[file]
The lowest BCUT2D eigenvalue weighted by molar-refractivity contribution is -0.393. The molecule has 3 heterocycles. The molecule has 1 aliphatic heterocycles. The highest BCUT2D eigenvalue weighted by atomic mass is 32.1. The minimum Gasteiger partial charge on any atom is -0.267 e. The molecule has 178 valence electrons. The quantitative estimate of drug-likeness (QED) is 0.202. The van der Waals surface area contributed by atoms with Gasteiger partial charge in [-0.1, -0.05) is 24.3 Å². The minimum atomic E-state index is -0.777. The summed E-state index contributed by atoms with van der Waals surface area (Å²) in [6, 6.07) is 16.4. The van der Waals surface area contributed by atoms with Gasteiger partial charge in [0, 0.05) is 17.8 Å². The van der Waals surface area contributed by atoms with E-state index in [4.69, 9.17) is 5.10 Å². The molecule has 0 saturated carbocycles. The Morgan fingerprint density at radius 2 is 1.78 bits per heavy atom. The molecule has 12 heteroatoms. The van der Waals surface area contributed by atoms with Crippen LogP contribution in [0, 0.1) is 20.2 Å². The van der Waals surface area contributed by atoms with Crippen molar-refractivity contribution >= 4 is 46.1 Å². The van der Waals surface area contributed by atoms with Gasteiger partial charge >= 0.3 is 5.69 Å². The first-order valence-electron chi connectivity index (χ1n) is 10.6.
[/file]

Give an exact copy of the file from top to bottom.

The lowest BCUT2D eigenvalue weighted by molar-refractivity contribution is -0.393. The molecule has 3 heterocycles. The molecule has 1 aliphatic heterocycles. The highest BCUT2D eigenvalue weighted by atomic mass is 32.1. The minimum Gasteiger partial charge on any atom is -0.267 e. The molecule has 178 valence electrons. The quantitative estimate of drug-likeness (QED) is 0.202. The van der Waals surface area contributed by atoms with Gasteiger partial charge in [-0.1, -0.05) is 24.3 Å². The minimum atomic E-state index is -0.777. The summed E-state index contributed by atoms with van der Waals surface area (Å²) in [6, 6.07) is 16.4. The van der Waals surface area contributed by atoms with Gasteiger partial charge in [0, 0.05) is 17.8 Å². The van der Waals surface area contributed by atoms with E-state index in [4.69, 9.17) is 5.10 Å². The molecule has 0 saturated carbocycles. The Morgan fingerprint density at radius 2 is 1.78 bits per heavy atom. The molecule has 12 heteroatoms. The van der Waals surface area contributed by atoms with Crippen LogP contribution in [0, 0.1) is 20.2 Å². The van der Waals surface area contributed by atoms with Crippen molar-refractivity contribution >= 4 is 46.1 Å². The van der Waals surface area contributed by atoms with Gasteiger partial charge >= 0.3 is 5.69 Å². The first-order valence-electron chi connectivity index (χ1n) is 10.6.